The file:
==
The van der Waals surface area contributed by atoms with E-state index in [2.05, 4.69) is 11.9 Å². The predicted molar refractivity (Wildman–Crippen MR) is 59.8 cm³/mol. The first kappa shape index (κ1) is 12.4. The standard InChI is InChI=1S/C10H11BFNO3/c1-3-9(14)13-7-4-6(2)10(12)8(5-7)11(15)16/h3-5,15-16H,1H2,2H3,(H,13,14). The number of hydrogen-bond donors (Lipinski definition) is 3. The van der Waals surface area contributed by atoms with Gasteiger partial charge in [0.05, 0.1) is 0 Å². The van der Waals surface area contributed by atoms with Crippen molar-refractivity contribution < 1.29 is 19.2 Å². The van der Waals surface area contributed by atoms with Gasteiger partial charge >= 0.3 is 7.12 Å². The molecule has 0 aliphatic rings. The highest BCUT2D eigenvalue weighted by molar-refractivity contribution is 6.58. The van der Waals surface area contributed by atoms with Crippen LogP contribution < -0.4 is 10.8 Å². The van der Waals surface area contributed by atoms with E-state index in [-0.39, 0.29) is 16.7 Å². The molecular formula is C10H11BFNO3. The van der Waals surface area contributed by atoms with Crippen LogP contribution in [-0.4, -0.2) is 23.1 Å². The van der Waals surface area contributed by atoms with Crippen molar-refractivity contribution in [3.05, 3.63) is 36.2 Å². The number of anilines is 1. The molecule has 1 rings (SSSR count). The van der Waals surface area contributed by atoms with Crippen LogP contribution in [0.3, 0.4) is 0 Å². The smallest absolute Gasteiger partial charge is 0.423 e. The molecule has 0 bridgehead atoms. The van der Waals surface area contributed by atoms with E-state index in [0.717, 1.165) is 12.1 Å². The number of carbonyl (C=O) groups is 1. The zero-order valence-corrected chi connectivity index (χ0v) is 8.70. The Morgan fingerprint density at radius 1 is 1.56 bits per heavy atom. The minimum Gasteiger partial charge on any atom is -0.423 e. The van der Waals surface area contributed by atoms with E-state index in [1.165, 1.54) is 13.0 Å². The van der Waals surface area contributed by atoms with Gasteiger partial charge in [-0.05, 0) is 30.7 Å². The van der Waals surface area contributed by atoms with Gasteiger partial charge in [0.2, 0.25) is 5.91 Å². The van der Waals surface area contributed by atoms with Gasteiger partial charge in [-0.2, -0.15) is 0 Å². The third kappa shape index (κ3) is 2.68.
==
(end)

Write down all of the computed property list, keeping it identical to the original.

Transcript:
The van der Waals surface area contributed by atoms with E-state index in [2.05, 4.69) is 11.9 Å². The predicted molar refractivity (Wildman–Crippen MR) is 59.8 cm³/mol. The first kappa shape index (κ1) is 12.4. The standard InChI is InChI=1S/C10H11BFNO3/c1-3-9(14)13-7-4-6(2)10(12)8(5-7)11(15)16/h3-5,15-16H,1H2,2H3,(H,13,14). The number of hydrogen-bond donors (Lipinski definition) is 3. The van der Waals surface area contributed by atoms with Gasteiger partial charge in [0.05, 0.1) is 0 Å². The van der Waals surface area contributed by atoms with Crippen molar-refractivity contribution < 1.29 is 19.2 Å². The van der Waals surface area contributed by atoms with Gasteiger partial charge >= 0.3 is 7.12 Å². The molecule has 0 aliphatic rings. The highest BCUT2D eigenvalue weighted by molar-refractivity contribution is 6.58. The van der Waals surface area contributed by atoms with Crippen LogP contribution < -0.4 is 10.8 Å². The van der Waals surface area contributed by atoms with E-state index in [-0.39, 0.29) is 16.7 Å². The molecular formula is C10H11BFNO3. The van der Waals surface area contributed by atoms with Crippen LogP contribution in [-0.4, -0.2) is 23.1 Å². The van der Waals surface area contributed by atoms with Crippen molar-refractivity contribution in [3.05, 3.63) is 36.2 Å². The number of anilines is 1. The molecule has 1 rings (SSSR count). The van der Waals surface area contributed by atoms with Crippen LogP contribution in [0.3, 0.4) is 0 Å². The smallest absolute Gasteiger partial charge is 0.423 e. The molecule has 0 bridgehead atoms. The van der Waals surface area contributed by atoms with E-state index in [0.717, 1.165) is 12.1 Å². The number of carbonyl (C=O) groups is 1. The zero-order valence-corrected chi connectivity index (χ0v) is 8.70. The Morgan fingerprint density at radius 1 is 1.56 bits per heavy atom. The minimum Gasteiger partial charge on any atom is -0.423 e. The van der Waals surface area contributed by atoms with E-state index in [1.165, 1.54) is 13.0 Å². The van der Waals surface area contributed by atoms with Gasteiger partial charge in [-0.05, 0) is 30.7 Å². The van der Waals surface area contributed by atoms with Gasteiger partial charge in [0.2, 0.25) is 5.91 Å². The van der Waals surface area contributed by atoms with Gasteiger partial charge in [-0.2, -0.15) is 0 Å². The third kappa shape index (κ3) is 2.68.